Cancer immunotherapy is the future of oncology, and the future is now. A decade ago the majority of mainstream oncologists believed the immune system is peripheral to cancer and does not influence outcome. The stunning remissions in patients with end stage lung cancer, melanoma, and renal cancer achieved by immune modulators called “checkpoint inhibitors” have given rise to 3 new FDA approved treatments for cancer, billion dollar market valuations for early stage companies, and a sense of “Gold Rush” when it comes to immuno-oncology.
Unfortunately, despite the excitement of the current revolution, narrow-minded thinking of Big Pharma chemistry is still being applied. While stunning successes are reported, these primarily occur in 20% of patients. This is more significant than previous approaches where no stunning successes were observed, but still leaves a lot of room for improvement. There will never be a “magic bullet”. Cancer compromises the immune system at different levels. A cancer treatment must therefore attack cancer at different levels.
Emvolio is developing products that can be used together to attack cancer at different levels, as well as to be used alone or in combination with existing therapies.
Cancer Treatment Vaccines
The use of cancer treatment (or therapeutic) vaccines is another approach to immunotherapy. These vaccines are usually made from a patient’s own tumor cells or from substances produced by tumor cells. They are designed to treat cancers that have already developed by strengthening the body’s natural defenses against the cancer.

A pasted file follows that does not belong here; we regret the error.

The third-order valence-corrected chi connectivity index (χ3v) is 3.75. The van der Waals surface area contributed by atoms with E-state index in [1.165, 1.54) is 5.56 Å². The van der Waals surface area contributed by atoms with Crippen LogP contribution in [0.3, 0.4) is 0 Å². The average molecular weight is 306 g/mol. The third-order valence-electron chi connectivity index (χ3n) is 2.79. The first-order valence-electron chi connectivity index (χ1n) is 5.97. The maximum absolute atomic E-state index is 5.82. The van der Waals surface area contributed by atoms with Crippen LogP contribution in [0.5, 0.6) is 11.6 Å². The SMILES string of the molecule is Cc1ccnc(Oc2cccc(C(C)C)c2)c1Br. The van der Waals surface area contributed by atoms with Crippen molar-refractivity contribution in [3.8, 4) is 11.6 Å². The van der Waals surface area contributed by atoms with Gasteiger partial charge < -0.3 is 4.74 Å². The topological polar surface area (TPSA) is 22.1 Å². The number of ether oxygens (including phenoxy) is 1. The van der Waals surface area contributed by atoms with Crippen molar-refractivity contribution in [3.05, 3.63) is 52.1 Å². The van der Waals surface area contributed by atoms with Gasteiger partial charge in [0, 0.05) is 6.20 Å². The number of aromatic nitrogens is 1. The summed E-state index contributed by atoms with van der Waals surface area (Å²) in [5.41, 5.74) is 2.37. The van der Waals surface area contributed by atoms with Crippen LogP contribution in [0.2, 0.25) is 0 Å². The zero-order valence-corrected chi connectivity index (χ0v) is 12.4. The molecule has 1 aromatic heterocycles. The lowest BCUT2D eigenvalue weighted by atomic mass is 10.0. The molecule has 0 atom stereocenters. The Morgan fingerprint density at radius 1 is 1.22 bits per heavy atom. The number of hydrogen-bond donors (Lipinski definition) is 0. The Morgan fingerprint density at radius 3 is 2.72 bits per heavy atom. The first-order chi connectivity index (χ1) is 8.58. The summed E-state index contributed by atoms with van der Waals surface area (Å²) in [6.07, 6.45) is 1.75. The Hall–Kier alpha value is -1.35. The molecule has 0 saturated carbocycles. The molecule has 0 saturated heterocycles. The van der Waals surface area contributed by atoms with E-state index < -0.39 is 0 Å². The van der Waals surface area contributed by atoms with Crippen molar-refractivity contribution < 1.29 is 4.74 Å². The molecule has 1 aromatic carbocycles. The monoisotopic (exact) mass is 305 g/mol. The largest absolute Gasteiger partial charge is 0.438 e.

In 2010, the FDA approved the first cancer treatment vaccine, sipuleucel-T (Provenge®), for use in some men with metastatic prostate cancer. Other therapeutic vaccines are being tested in clinical trials to treat a range of cancers, including brain, breast, and lung cancer.
In the past few years, the rapidly advancing field of cancer immunology has produced several new methods of treating cancer, called immunotherapies, which increase the strength of immune responses against tumors. Immunotherapies either stimulate the activities of specific components of the immune system or counteract signals produced by cancer cells that suppress immune responses.
These advances in cancer immunotherapy are the result of long-term investments in basic research on the immune system—research that continues today. Additional research is currently under way to:
- understand why immunotherapy is effective in some patients but not in others who have the same cancer
- expand the use of immunotherapy to more types of cancer
- increase the effectiveness of immunotherapy by combining it with other types of cancer treatment, such as targeted therapy, chemotherapy, and radiation therapy